Rob Lowe and the all black cast remake

Why would anyone remake a Rob Lowe movie?

Don’t get me wrong; I like Rob Lowe when he’s on TV (“The West Wing,” “Parks and Recreation,” “The Stand”) but can you think of a single good movie where he was the lead?

So you can imagine my surprise when I heard that one of Lowe’s 80s romantic comedies, “About Last Night” was being remade. I know of the movie because it also stars Demi Moore, who I have had a fondness for since childhood when my parents mistakenly received a copy of the movie “The Seventh Sign” when they ordered a video game named “The Seventh Saga” for my birthday.

Terrible movie. Great actress. Also, great game, but that’s beside the point.

Naturally, I was curious about this ill-conceived remake. Was this another in a long line of signs that Hollywood truly has run out of ideas? Was it going to be some wretched gritty reboot of the series, with an aged Rob Lowe playing some kind of cyborg bounty hunter, scouring the wasteland, looking for fresh water … and love?

It was with great trepidation that I looked up the trailer, wondering which of these unwanted scenarios would play out.

Then I got my answer: It’s the all black cast version.

Yes, the all black cast remake, a staple of Hollywood’s continued racial insensitivity that stands shoulder to shoulder with such legends of the game as “exclusively hiring Mexican actors to play Native Americans” and “The only countries in Asia are China, Japan and Vietnam.”

For those unfamiliar with the all black cast remake trope it goes like this:

1: Take a movie (it doesn’t have to even be popular).

2: Is the cast all white people? (chances are, yes, considering the history of movie making)

3: Now, find a group of respected black actors and actresses that are too talented for this kind of schlock but need the work.

4: Remove any plot holes that could be easily fixed by a cell phone. (A necessity when remaking any movie made before 1995)

5: Remake the movie, take a victory lap around the glitterati for your “racially sensitive” accolades, then rush the movie to DVD, all while looking for a white actor to play Langston Hughes in your next movie.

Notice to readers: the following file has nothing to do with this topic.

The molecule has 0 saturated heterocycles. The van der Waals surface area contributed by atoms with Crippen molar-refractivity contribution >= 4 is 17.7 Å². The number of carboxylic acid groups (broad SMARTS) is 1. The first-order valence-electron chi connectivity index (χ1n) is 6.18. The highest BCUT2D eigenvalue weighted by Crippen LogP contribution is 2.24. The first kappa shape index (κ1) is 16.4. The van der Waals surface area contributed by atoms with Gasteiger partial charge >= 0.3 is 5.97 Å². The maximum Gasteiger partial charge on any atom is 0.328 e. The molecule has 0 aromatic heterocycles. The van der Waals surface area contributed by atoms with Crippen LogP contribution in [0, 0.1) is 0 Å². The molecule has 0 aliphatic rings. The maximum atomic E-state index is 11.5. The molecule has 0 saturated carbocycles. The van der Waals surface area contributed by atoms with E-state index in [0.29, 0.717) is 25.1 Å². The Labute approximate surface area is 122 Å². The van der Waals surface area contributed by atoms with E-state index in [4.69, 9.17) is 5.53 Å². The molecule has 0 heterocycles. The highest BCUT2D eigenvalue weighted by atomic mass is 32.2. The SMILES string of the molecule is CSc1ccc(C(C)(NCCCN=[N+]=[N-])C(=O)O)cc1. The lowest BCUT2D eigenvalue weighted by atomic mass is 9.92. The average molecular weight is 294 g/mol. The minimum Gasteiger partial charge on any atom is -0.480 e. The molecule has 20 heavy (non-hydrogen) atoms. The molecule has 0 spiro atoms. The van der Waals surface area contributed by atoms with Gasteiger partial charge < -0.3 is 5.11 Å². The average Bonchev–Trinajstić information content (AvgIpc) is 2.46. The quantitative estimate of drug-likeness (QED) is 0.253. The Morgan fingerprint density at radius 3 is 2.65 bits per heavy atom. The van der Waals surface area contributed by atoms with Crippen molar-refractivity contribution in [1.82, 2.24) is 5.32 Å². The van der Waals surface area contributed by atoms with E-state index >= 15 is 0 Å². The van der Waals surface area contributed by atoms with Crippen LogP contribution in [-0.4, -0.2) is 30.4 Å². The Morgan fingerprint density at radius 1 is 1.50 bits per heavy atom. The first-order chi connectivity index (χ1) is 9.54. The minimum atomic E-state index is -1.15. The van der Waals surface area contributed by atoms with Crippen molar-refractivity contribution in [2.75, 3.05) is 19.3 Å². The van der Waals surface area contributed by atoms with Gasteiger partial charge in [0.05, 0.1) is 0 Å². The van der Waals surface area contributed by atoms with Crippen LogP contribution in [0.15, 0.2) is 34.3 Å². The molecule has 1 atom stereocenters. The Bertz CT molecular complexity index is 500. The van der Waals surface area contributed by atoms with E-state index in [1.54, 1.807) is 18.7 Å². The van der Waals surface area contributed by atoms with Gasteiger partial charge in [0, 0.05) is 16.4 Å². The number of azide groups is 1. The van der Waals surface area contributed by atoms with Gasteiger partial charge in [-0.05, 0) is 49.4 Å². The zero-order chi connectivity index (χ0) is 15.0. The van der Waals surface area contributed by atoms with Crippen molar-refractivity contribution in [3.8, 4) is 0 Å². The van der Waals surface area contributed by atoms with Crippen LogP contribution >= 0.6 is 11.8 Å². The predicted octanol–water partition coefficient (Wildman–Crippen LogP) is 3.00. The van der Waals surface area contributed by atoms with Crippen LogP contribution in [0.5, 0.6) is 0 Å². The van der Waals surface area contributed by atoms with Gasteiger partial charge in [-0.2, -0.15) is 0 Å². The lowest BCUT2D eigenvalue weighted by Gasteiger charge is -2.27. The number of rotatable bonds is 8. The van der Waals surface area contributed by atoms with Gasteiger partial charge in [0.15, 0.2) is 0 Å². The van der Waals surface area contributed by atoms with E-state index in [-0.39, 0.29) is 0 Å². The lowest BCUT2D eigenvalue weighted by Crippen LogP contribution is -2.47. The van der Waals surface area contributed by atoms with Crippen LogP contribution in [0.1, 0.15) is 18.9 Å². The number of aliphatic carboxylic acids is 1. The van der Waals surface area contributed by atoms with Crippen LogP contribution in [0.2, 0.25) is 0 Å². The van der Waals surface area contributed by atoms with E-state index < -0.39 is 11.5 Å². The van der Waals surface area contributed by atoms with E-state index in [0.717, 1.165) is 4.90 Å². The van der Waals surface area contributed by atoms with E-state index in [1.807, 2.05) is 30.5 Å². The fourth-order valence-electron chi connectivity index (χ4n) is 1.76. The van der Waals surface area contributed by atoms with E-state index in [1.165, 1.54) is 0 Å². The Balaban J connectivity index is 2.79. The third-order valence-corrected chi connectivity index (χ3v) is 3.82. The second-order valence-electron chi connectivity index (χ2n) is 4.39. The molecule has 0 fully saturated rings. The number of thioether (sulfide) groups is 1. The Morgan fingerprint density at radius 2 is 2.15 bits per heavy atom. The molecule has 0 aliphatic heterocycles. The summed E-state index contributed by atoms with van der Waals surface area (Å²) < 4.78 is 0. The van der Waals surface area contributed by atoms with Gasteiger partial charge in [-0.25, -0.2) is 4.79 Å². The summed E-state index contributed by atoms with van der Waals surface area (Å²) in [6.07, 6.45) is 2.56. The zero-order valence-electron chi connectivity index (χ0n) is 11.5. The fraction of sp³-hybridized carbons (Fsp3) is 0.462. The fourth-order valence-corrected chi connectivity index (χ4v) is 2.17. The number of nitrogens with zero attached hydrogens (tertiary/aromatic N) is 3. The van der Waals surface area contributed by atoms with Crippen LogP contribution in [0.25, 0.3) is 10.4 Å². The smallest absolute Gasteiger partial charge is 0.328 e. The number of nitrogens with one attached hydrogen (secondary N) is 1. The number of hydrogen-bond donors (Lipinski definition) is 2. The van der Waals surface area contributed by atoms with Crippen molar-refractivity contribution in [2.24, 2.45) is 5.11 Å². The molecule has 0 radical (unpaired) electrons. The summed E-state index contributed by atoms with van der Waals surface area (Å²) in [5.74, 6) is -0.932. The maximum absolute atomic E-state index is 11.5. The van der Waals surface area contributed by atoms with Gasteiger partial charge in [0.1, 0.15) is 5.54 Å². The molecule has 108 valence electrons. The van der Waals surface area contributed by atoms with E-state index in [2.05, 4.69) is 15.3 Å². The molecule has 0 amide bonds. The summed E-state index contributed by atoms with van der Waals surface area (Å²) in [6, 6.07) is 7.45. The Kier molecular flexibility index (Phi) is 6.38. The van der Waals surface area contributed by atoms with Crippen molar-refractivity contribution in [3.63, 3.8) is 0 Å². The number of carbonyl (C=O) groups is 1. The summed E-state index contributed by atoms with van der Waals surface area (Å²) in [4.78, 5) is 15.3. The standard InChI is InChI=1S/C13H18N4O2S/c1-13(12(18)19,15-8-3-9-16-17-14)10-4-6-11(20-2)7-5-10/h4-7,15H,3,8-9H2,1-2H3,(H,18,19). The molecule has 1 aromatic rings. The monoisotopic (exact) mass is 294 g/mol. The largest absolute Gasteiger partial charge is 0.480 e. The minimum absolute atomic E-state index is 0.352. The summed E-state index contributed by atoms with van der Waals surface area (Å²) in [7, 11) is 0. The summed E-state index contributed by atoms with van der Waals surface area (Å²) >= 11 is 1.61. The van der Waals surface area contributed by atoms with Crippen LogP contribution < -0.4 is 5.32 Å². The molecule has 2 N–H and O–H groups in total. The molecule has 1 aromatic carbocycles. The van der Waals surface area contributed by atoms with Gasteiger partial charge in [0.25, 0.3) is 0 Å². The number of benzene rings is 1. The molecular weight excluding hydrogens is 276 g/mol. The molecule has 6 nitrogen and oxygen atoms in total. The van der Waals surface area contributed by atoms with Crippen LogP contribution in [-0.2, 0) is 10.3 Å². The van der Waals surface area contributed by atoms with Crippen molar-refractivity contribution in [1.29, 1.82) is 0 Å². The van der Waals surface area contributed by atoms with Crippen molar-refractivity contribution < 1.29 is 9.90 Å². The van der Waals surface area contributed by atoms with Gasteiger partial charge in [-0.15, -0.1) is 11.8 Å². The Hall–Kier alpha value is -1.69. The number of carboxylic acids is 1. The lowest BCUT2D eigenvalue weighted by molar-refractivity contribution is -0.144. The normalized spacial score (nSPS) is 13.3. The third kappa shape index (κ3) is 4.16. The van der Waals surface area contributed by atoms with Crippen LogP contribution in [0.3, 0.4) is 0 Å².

All black cast remade movies of note include:

“Steel Magnolias” (2012),

Originally “Steel Magnolias” (1989)

“The Preacher’s Wife” (1996)

Originally “The Bishop’s Wife” (1947)

“I Think I Love My Wife” (2007)

Originally “Chloe in the Afternoon (1972).

“The Wiz” (1978)

Originally “The Wizard of Oz” (1939)

A remake almost never surpasses the original so it should be noted that, yes, most of these movies are worse than the original version. Although I’d watch “The Wiz” any day (Michael Jackson and Sydney Lumet AND Richard Pryor? What’s not to love?) and Chris Rock’s “I Think I Love My Wife” may be dull by try slogging through the French art-house original and see which one you prefer.

So, the obvious solution is to not make any more movies with all black casts, right?


While I might get on board for a moratorium on remaking ANY movie (especially lame Rob Lowe movies) its the thinking behind the all black cast remake that needs to go away.

Being a white guy growing up in central Iowa my perception of the black experience in the United States is limited to say the least. My parents were never racists, raised me to respect everyone, and to not assume that I could understand what it meant to be a minority simply by consuming popular media, something that sticks with me to this day.

When I was 18 I really wanted to be a novelist, a science fiction novelist at that. I had worked on a number of stories and one had risen to the forefront in my mind. Every time I pictured the lead character in my head he was always black; his race didn’t inform the story nor did it impact the character at all, it was simply that every time I thought about the story I thought of the lead as a black man.

So, filled with naive but ignorant questions, I wrote to a comic book author I enjoyed greatly, a man named Dwayne McDuffie who co-created “Damage Control” which I’m sure you haven’t read but you really should.

McDuffie was also black.

I say “was” because he passed away on Feb. 21, 2011 during emergency heart surgery.

And what was my now cringe inducing question to this great author?

“How do I write black characters?”

I wanted to write a black character and I assumed that I needed a black person to tell me the secrets to writing him realistically.

I know, I know … I was young.

But McDuffie’s response, which he was under no obligation to write, simply said that people are much more alike than different; and that there was no special trick to writing black characters, just make sure you write a three dimensional person.

So why, 10 years later, do I have to have every Youtube video I watch be preceded by Kevin Hart flailing around in a role originally played by Jim “I’m Not John” Belushi?

Hollywood: Try making a movie with real characters, black or otherwise. But don’t give us a “black version” of another movie just to pretend you’re progressive while raking in a few dollars more.

And don’t let Rob Lowe make another movie either. That’s unrelated to your race problem, but a rising tide lifts all boats.